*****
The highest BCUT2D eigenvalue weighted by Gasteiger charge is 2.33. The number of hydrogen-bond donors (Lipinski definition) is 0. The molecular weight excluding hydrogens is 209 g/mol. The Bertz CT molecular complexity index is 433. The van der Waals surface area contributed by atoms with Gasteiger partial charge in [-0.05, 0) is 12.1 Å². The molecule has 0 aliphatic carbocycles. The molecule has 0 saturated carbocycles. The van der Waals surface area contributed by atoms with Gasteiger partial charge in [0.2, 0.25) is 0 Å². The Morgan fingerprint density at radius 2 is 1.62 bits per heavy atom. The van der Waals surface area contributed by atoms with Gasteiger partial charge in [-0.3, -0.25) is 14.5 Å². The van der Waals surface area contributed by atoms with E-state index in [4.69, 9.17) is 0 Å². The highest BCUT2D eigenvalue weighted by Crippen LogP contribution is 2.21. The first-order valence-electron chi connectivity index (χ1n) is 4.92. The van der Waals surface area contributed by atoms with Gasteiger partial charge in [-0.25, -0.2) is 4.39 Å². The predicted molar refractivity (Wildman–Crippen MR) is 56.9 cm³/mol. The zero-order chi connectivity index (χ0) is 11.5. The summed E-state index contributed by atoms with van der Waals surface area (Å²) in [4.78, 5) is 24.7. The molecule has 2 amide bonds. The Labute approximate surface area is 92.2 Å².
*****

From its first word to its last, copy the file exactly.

The highest BCUT2D eigenvalue weighted by Gasteiger charge is 2.33. The number of hydrogen-bond donors (Lipinski definition) is 0. The molecular weight excluding hydrogens is 209 g/mol. The Bertz CT molecular complexity index is 433. The van der Waals surface area contributed by atoms with Gasteiger partial charge in [-0.05, 0) is 12.1 Å². The molecule has 0 aliphatic carbocycles. The molecule has 0 saturated carbocycles. The van der Waals surface area contributed by atoms with Gasteiger partial charge in [0.2, 0.25) is 0 Å². The Morgan fingerprint density at radius 2 is 1.62 bits per heavy atom. The van der Waals surface area contributed by atoms with Gasteiger partial charge in [-0.3, -0.25) is 14.5 Å². The van der Waals surface area contributed by atoms with E-state index in [4.69, 9.17) is 0 Å². The highest BCUT2D eigenvalue weighted by Crippen LogP contribution is 2.21. The first-order valence-electron chi connectivity index (χ1n) is 4.92. The van der Waals surface area contributed by atoms with Gasteiger partial charge in [-0.25, -0.2) is 4.39 Å². The predicted molar refractivity (Wildman–Crippen MR) is 56.9 cm³/mol. The zero-order chi connectivity index (χ0) is 11.5. The summed E-state index contributed by atoms with van der Waals surface area (Å²) in [4.78, 5) is 24.7. The molecule has 2 amide bonds. The Labute approximate surface area is 92.2 Å².